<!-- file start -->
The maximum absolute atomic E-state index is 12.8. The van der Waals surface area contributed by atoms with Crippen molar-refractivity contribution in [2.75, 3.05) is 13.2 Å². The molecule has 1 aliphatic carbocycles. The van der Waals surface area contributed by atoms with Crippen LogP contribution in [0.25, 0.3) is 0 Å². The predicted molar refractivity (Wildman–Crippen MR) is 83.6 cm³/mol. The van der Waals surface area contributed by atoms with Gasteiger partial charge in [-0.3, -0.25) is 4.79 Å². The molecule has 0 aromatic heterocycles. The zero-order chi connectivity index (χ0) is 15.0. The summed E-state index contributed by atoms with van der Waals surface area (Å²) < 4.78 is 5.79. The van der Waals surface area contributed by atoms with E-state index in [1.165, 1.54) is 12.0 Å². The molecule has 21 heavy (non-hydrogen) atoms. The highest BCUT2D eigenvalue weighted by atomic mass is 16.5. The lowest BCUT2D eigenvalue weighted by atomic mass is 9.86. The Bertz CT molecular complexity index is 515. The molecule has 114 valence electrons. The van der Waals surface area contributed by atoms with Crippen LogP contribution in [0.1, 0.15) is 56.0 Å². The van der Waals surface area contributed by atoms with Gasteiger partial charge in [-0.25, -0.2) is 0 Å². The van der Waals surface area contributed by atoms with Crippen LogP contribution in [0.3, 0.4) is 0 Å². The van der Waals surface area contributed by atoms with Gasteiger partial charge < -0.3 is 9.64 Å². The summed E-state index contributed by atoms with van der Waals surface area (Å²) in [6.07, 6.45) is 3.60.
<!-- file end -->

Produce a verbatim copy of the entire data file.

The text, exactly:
The maximum absolute atomic E-state index is 12.8. The van der Waals surface area contributed by atoms with Crippen molar-refractivity contribution in [2.75, 3.05) is 13.2 Å². The molecule has 1 aliphatic carbocycles. The van der Waals surface area contributed by atoms with Crippen LogP contribution in [0.25, 0.3) is 0 Å². The predicted molar refractivity (Wildman–Crippen MR) is 83.6 cm³/mol. The van der Waals surface area contributed by atoms with Gasteiger partial charge in [-0.3, -0.25) is 4.79 Å². The molecule has 0 aromatic heterocycles. The zero-order chi connectivity index (χ0) is 15.0. The summed E-state index contributed by atoms with van der Waals surface area (Å²) < 4.78 is 5.79. The van der Waals surface area contributed by atoms with E-state index in [1.165, 1.54) is 12.0 Å². The molecule has 21 heavy (non-hydrogen) atoms. The highest BCUT2D eigenvalue weighted by atomic mass is 16.5. The lowest BCUT2D eigenvalue weighted by atomic mass is 9.86. The Bertz CT molecular complexity index is 515. The molecule has 114 valence electrons. The van der Waals surface area contributed by atoms with Crippen LogP contribution in [0.1, 0.15) is 56.0 Å². The van der Waals surface area contributed by atoms with Gasteiger partial charge in [-0.25, -0.2) is 0 Å². The van der Waals surface area contributed by atoms with Crippen LogP contribution in [0.3, 0.4) is 0 Å². The van der Waals surface area contributed by atoms with Gasteiger partial charge < -0.3 is 9.64 Å². The summed E-state index contributed by atoms with van der Waals surface area (Å²) in [6.07, 6.45) is 3.60.